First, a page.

OKANOGAN — Her family says Vickey Lee Harvey was as beautiful on the inside as she was on the outside, and that she still looked like the Omak homecoming queen when she was brutally murdered in October 2011, at age 59.
Her killer, Benjamin Bridges, was sentenced in Okanogan County Superior Court to 24 years and three months in prison for her death Thursday, the lowest sentence in a standard range for first-degree premeditated murder.
Bridges pleaded guilty to the charge on May 1, and on Thursday expressed regret for his actions.
“She was a very beautiful person, and I am very sorry for her being taken away, period,” Bridges said. “If I could give my life and bring her back, I would. There won’t be a day goes by that I’m not suffering for what I did, and rightly so,” he added.
But through his lawyer, Emma Paulson, Bridges also implicated someone else before his sentencing, describing to the court a jealous woman who didn’t like the fact that Bridges and Harvey were in a relationship, or that she was taking care of his children.
Paulson said Bridges came back to the Kat’s Kradle — a thrift store in Omak where Bridges worked — to find the woman hitting Harvey over the head with a hammer, with a pillow over her face. “Basically, he finished the job,” she told the court. “He murdered her in a moment of fear and stupidity. He didn’t know what else to do except comply and carry through.”
Prosecutor Karl Sloan told the court that police have investigated Bridges’ claim that the woman, and others, were involved in the murder, but none of those claims panned out. “There is, at this point, no indication that anyone else was involved in the murder,” he said. He also recounted several other stories that Bridges told police which turned out to be false.
Harvey’s family, too, said they believe that Bridges acted alone. “This guy is a master manipulator of vulnerable woman, and of course he’s going to blame somebody else,” Jana Dieter, Harvey’s cousin, said after the hearing.
Some of the 18 friends and family members who came to Thursday’s sentencing were not happy that Bridges got the lowest possible sentence within the standard range. He could have received up to 32 years in prison, and Culp said before rendering a decision that aspects of the crime were horrific enough to warrant it.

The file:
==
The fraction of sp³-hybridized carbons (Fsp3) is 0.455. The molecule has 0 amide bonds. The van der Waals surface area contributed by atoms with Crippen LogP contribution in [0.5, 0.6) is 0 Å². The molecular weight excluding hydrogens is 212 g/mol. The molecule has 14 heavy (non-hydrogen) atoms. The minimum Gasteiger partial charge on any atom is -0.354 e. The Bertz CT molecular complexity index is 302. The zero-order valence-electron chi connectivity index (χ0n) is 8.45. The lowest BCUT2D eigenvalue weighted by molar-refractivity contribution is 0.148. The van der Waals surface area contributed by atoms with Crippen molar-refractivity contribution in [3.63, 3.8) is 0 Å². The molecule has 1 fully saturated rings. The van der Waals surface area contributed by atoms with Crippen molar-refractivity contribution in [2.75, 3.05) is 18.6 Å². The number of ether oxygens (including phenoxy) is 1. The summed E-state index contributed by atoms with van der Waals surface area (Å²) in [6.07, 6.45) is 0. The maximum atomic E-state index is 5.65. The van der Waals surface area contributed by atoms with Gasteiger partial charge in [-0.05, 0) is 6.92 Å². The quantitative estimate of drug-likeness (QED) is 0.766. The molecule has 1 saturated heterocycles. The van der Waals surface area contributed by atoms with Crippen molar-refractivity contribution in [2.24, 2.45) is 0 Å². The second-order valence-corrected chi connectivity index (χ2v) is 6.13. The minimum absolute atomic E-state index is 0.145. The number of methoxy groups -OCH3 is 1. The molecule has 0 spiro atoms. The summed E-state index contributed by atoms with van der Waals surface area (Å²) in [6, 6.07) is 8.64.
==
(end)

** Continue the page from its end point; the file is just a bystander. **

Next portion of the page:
But, he decided, the recommendation by Sloan — made in consultation with Harvey’s family — carried much weight. He said he hoped family members took some comfort in not having to endure a trial, or possibly years of appeals.
He also it’s up to law endorcement to figure out whether someone else was involved.
Bridges was arrested soon after a resident found Harvey’s body on a dirt road near Bridgeport on Oct. 8, 2011. He was initially charged in Douglas County, but the case was moved to Okanogan County at his request, after prosecutors agreed Harvey was likely killed here, and her body dumped off the private road.
She suffered a broken neck and several blows to her head that caused skull fractures and brain damage.
Harvey’s daughter, Tisha Goodman, and several of her cousins, aunts and uncles attended the hearing. Many sobbed as first Sloan, and later Poulson, described the blunt blows to her head that killed her.
“Nothing you say here today, Ben Bridges, will change the way this family feels,” Dieter said in a statement before the court. “Implicating or blaming others is just what you do. YOu brutally ended the life of someone who meant so much to her family.”
And as for Harvey, who had been a cheerleader and homecoming queen at Omak High School, “We will look back on her during better times and remember her pretty smile. We have her daughters and grandchildren to remember her by, and fond memories of a very beautiful person.”
K.C. Mehaffey: 997-2512